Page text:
The Telegraph
Since 1st March, 1999
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Soren sends son with quit letter

New Delhi, July 24: Union coal and mines minister Sibu Soren resigned from the cabinet today on the direction of Manmohan Singh.

The Prime Minister’s advisory to Soren, who is in hiding since an arrest warrant was issued against him over the 1975 Chirudih massacre, was sent late last night after Congress leaders, including Sonia Gandhi, met at Singh’s house and decided he must go.

President A.P.J. Abdul Kalam has accepted his resignation.

If the Prime Minister’s directive to Soren was handed over through his personal secretary, the Jharkhand Mukti Morcha chief’s resignation was given by Soren’s son, Hemant, a Lok Sabha MP. Hemant and four other JMM members met Singh at his residence, accompanied by parliamentary affairs minister Ghulam Nabi Azad.

Jamshedpur MP Sunil Kumar Mahato stressed the resignation was “unconditional”, apparently to scotch speculation that Soren had made Hemant’s induction a condition. Mahato said Soren would surrender if Ranchi High Court rejects his bail plea on Monday.

The BJP, which welcomed Soren’s resignation and said it may call off its “march” to Rashtrapati Bhavan tomorrow to petition Kalam to sack him as well as four other “tainted” Union ministers, hardened its stance later.

Its deputy leader in Parliament, V.K. Malhotra, who spearheaded the anti-Soren campaign with L.K. Advani, said they would meet the President and sustain their offensive against railway minister Laloo Prasad Yadav and three of his Rashtriya Janata Dal colleagues.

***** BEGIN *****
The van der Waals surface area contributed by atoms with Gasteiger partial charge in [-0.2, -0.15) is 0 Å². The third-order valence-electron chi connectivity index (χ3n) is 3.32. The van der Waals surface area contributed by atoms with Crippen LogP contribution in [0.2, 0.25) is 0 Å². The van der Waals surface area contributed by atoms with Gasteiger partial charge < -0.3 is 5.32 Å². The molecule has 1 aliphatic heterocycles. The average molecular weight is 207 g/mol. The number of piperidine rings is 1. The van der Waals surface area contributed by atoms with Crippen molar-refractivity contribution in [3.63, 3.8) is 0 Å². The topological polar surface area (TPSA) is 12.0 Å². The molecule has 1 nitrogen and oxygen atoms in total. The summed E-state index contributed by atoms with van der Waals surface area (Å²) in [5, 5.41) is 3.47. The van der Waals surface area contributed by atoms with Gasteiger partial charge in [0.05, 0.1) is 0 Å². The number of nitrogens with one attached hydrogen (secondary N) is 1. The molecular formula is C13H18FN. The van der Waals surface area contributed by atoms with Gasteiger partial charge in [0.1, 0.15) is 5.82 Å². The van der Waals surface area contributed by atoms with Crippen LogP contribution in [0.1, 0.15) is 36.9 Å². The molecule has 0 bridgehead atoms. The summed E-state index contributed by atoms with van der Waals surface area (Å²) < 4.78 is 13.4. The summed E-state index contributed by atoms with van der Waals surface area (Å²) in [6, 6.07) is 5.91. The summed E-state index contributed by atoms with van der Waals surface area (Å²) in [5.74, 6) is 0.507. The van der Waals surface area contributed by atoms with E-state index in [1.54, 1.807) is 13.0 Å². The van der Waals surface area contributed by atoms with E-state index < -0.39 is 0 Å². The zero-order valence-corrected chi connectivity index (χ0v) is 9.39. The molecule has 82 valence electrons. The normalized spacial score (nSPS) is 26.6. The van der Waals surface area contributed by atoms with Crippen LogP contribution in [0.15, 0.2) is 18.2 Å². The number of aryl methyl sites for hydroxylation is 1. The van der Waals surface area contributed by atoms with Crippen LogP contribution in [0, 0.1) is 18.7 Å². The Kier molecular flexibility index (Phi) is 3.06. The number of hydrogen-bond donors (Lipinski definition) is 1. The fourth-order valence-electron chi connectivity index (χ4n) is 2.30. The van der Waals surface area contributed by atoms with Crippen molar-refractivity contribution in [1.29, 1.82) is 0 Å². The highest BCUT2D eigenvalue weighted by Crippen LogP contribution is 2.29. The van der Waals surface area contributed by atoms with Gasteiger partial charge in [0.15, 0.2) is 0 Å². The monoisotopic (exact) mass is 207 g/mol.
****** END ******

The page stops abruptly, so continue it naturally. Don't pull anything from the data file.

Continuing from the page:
BJP sources said the coming chintan baithak (introspective session) at Panaji would decide if the party should continue to stall Parliament. The overweening view is that having “tasted blood” on the Soren issue, the “movement” against other “chargesheeted” ministers must not run out of steam. Sources said they would “certainly” continue boycotting Laloo Prasad in the House.

In the government, it is felt that the Prime Minister is as much a victim of the BJP’s attack as the Congress’ “faulty” political management. Official sources said Singh had wanted Soren to quit the moment the warrant was issued, but was advised by some in the Congress to go slow because of the political “implications”.

They reportedly felt if Soren was “forced” to quit, the JMM could snap ties with the Congress and eventually join hands with the BJP before the Jharkhand elections, due next year. It is believed the JMM leader had written to the Prime Minister, alleging the Congress was creating problems for him and even fingered a senior MP from Jharkhand.

Sources say the final push, which came from Singh himself when he convened last night’s meeting, was provoked by the NDA’s offensive.

“He was deeply hurt both by Murli Manohar Joshi’s remarks about him and the attack on the Speaker,” they said. Joshi, now a Rajya Sabha MP, asked in Parliament if Singh was also “absconding” when he left without making a statement on Soren.

It was suggested at the meeting, attended by home minister Shivraj Patil, defence minister Pranab Mukherjee, HRD minister Arjun Singh, law minister Hans Raj Bharadwaj and Azad, that the government should wait until Monday but Singh reportedly put his foot down.

Despite this, the BJP continues to paint him as a “hapless” Prime Minister who chose “not to speak inside Parliament but outside”. Party spokesman Mukhtar Abbas Naqvi said: “It is a case of care-ofs. The PM’s letter was sent c/ Soren’s secretary and the former’s resignation letter to the PM was sent c/ his son. There is no news of where the minister is and this is unprecedented in Indian democracy.”

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